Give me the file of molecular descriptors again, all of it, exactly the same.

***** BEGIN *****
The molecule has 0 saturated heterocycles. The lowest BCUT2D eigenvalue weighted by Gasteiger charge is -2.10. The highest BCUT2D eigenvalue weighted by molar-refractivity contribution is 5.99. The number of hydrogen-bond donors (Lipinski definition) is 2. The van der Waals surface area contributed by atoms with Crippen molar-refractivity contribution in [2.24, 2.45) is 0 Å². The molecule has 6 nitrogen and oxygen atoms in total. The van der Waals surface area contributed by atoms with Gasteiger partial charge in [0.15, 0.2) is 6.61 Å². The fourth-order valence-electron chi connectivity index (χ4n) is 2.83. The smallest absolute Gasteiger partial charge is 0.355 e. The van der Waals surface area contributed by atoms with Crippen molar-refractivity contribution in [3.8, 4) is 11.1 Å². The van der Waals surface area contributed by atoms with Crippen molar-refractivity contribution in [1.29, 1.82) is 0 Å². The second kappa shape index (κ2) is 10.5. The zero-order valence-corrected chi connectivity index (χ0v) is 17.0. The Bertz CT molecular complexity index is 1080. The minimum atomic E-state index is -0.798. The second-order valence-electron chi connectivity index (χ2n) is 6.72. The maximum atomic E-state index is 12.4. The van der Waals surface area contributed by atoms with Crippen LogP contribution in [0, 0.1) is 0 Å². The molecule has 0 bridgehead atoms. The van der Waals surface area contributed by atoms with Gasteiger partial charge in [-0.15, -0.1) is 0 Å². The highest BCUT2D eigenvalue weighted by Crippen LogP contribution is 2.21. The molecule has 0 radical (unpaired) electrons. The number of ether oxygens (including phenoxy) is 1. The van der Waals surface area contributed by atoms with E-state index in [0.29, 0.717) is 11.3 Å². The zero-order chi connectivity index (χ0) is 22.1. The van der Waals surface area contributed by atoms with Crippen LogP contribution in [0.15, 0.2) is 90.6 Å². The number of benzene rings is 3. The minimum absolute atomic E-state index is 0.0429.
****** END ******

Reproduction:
The molecule has 0 saturated heterocycles. The lowest BCUT2D eigenvalue weighted by Gasteiger charge is -2.10. The highest BCUT2D eigenvalue weighted by molar-refractivity contribution is 5.99. The number of hydrogen-bond donors (Lipinski definition) is 2. The van der Waals surface area contributed by atoms with Crippen molar-refractivity contribution in [2.24, 2.45) is 0 Å². The molecule has 6 nitrogen and oxygen atoms in total. The van der Waals surface area contributed by atoms with Gasteiger partial charge in [0.15, 0.2) is 6.61 Å². The fourth-order valence-electron chi connectivity index (χ4n) is 2.83. The smallest absolute Gasteiger partial charge is 0.355 e. The van der Waals surface area contributed by atoms with Crippen molar-refractivity contribution in [3.8, 4) is 11.1 Å². The van der Waals surface area contributed by atoms with Crippen molar-refractivity contribution in [1.29, 1.82) is 0 Å². The second kappa shape index (κ2) is 10.5. The zero-order valence-corrected chi connectivity index (χ0v) is 17.0. The Bertz CT molecular complexity index is 1080. The minimum atomic E-state index is -0.798. The second-order valence-electron chi connectivity index (χ2n) is 6.72. The maximum atomic E-state index is 12.4. The van der Waals surface area contributed by atoms with Crippen LogP contribution in [0, 0.1) is 0 Å². The molecule has 0 bridgehead atoms. The van der Waals surface area contributed by atoms with Gasteiger partial charge in [-0.15, -0.1) is 0 Å². The highest BCUT2D eigenvalue weighted by Crippen LogP contribution is 2.21. The molecule has 0 radical (unpaired) electrons. The number of ether oxygens (including phenoxy) is 1. The van der Waals surface area contributed by atoms with E-state index in [0.29, 0.717) is 11.3 Å². The zero-order chi connectivity index (χ0) is 22.1. The van der Waals surface area contributed by atoms with Crippen LogP contribution in [0.15, 0.2) is 90.6 Å². The number of benzene rings is 3. The minimum absolute atomic E-state index is 0.0429.